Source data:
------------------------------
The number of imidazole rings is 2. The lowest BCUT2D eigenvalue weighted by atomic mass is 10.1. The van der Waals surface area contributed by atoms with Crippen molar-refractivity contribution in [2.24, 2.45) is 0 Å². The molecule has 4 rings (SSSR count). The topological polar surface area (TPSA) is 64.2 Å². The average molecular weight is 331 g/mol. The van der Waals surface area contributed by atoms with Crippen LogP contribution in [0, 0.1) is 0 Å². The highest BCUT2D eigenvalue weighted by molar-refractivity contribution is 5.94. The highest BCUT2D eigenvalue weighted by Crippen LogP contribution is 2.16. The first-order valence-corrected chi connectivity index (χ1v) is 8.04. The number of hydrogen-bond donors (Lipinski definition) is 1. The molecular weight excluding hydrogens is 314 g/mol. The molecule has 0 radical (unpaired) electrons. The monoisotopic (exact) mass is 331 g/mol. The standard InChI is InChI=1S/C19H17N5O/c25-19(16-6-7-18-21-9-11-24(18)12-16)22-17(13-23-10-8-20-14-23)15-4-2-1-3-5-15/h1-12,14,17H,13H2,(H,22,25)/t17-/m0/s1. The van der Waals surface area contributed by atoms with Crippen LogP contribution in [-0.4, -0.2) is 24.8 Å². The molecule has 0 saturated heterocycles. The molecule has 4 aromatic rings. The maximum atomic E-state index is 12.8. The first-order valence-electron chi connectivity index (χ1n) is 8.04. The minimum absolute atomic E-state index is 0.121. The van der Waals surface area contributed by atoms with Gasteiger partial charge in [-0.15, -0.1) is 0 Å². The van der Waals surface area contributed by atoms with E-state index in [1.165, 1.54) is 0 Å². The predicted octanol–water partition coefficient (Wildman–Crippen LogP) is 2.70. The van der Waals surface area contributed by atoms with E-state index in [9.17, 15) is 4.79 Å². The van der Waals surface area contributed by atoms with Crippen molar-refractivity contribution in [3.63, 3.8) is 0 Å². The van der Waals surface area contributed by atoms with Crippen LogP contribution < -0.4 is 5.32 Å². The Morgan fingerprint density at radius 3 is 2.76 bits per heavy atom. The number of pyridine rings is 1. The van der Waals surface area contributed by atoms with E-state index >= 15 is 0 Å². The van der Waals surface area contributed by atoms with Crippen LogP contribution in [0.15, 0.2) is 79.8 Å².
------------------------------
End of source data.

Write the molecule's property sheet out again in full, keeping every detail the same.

The number of imidazole rings is 2. The lowest BCUT2D eigenvalue weighted by atomic mass is 10.1. The van der Waals surface area contributed by atoms with Crippen molar-refractivity contribution in [2.24, 2.45) is 0 Å². The molecule has 4 rings (SSSR count). The topological polar surface area (TPSA) is 64.2 Å². The average molecular weight is 331 g/mol. The van der Waals surface area contributed by atoms with Crippen LogP contribution in [0, 0.1) is 0 Å². The highest BCUT2D eigenvalue weighted by molar-refractivity contribution is 5.94. The highest BCUT2D eigenvalue weighted by Crippen LogP contribution is 2.16. The first-order valence-corrected chi connectivity index (χ1v) is 8.04. The number of hydrogen-bond donors (Lipinski definition) is 1. The molecular weight excluding hydrogens is 314 g/mol. The molecule has 0 radical (unpaired) electrons. The monoisotopic (exact) mass is 331 g/mol. The standard InChI is InChI=1S/C19H17N5O/c25-19(16-6-7-18-21-9-11-24(18)12-16)22-17(13-23-10-8-20-14-23)15-4-2-1-3-5-15/h1-12,14,17H,13H2,(H,22,25)/t17-/m0/s1. The van der Waals surface area contributed by atoms with Crippen LogP contribution in [-0.4, -0.2) is 24.8 Å². The molecule has 0 saturated heterocycles. The molecule has 4 aromatic rings. The maximum atomic E-state index is 12.8. The first-order valence-electron chi connectivity index (χ1n) is 8.04. The minimum absolute atomic E-state index is 0.121. The van der Waals surface area contributed by atoms with Gasteiger partial charge in [-0.15, -0.1) is 0 Å². The van der Waals surface area contributed by atoms with E-state index in [1.165, 1.54) is 0 Å². The predicted octanol–water partition coefficient (Wildman–Crippen LogP) is 2.70. The van der Waals surface area contributed by atoms with E-state index in [9.17, 15) is 4.79 Å². The van der Waals surface area contributed by atoms with Crippen molar-refractivity contribution in [3.63, 3.8) is 0 Å². The van der Waals surface area contributed by atoms with Crippen LogP contribution < -0.4 is 5.32 Å². The Morgan fingerprint density at radius 3 is 2.76 bits per heavy atom. The number of pyridine rings is 1. The van der Waals surface area contributed by atoms with E-state index >= 15 is 0 Å². The van der Waals surface area contributed by atoms with Crippen LogP contribution in [0.15, 0.2) is 79.8 Å².